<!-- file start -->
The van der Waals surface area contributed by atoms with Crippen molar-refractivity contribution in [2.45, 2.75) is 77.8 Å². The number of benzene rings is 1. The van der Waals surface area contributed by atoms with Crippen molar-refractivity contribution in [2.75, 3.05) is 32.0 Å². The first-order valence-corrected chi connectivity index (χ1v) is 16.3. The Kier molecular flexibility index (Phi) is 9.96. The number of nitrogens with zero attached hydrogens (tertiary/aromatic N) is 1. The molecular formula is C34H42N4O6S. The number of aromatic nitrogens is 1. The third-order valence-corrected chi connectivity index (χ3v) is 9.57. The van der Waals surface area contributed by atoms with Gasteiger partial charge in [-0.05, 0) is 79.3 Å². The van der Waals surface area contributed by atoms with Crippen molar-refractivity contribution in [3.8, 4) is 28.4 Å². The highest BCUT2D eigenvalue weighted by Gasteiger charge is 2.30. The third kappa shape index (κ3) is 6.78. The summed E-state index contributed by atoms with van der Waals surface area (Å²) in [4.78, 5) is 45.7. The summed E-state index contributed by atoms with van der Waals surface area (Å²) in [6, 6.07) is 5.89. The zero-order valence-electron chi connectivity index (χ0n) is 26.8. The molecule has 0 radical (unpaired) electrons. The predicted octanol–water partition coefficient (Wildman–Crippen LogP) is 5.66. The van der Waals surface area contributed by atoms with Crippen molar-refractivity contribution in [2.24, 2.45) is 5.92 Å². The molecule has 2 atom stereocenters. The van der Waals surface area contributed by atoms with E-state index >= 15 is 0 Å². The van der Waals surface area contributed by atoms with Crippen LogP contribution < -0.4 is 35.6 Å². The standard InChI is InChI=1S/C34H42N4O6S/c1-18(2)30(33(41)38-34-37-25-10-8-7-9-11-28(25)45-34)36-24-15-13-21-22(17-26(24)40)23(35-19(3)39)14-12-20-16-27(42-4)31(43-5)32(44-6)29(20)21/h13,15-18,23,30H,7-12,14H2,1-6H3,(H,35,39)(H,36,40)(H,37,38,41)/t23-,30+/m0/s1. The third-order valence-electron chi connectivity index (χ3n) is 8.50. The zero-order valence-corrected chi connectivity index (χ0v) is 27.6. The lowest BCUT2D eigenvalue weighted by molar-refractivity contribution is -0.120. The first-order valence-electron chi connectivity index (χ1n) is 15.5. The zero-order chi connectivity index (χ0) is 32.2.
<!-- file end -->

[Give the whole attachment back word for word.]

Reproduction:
The van der Waals surface area contributed by atoms with Crippen molar-refractivity contribution in [2.45, 2.75) is 77.8 Å². The number of benzene rings is 1. The van der Waals surface area contributed by atoms with Crippen molar-refractivity contribution in [2.75, 3.05) is 32.0 Å². The first-order valence-corrected chi connectivity index (χ1v) is 16.3. The Kier molecular flexibility index (Phi) is 9.96. The number of nitrogens with zero attached hydrogens (tertiary/aromatic N) is 1. The molecular formula is C34H42N4O6S. The number of aromatic nitrogens is 1. The third-order valence-corrected chi connectivity index (χ3v) is 9.57. The van der Waals surface area contributed by atoms with Gasteiger partial charge in [-0.05, 0) is 79.3 Å². The van der Waals surface area contributed by atoms with Crippen molar-refractivity contribution in [3.8, 4) is 28.4 Å². The highest BCUT2D eigenvalue weighted by Gasteiger charge is 2.30. The third kappa shape index (κ3) is 6.78. The summed E-state index contributed by atoms with van der Waals surface area (Å²) in [4.78, 5) is 45.7. The summed E-state index contributed by atoms with van der Waals surface area (Å²) in [6, 6.07) is 5.89. The zero-order valence-electron chi connectivity index (χ0n) is 26.8. The molecule has 0 radical (unpaired) electrons. The predicted octanol–water partition coefficient (Wildman–Crippen LogP) is 5.66. The van der Waals surface area contributed by atoms with Crippen molar-refractivity contribution in [2.24, 2.45) is 5.92 Å². The molecule has 2 atom stereocenters. The van der Waals surface area contributed by atoms with E-state index >= 15 is 0 Å². The van der Waals surface area contributed by atoms with Crippen LogP contribution < -0.4 is 35.6 Å². The standard InChI is InChI=1S/C34H42N4O6S/c1-18(2)30(33(41)38-34-37-25-10-8-7-9-11-28(25)45-34)36-24-15-13-21-22(17-26(24)40)23(35-19(3)39)14-12-20-16-27(42-4)31(43-5)32(44-6)29(20)21/h13,15-18,23,30H,7-12,14H2,1-6H3,(H,35,39)(H,36,40)(H,37,38,41)/t23-,30+/m0/s1. The third-order valence-electron chi connectivity index (χ3n) is 8.50. The zero-order valence-corrected chi connectivity index (χ0v) is 27.6. The lowest BCUT2D eigenvalue weighted by molar-refractivity contribution is -0.120. The first-order valence-electron chi connectivity index (χ1n) is 15.5. The zero-order chi connectivity index (χ0) is 32.2.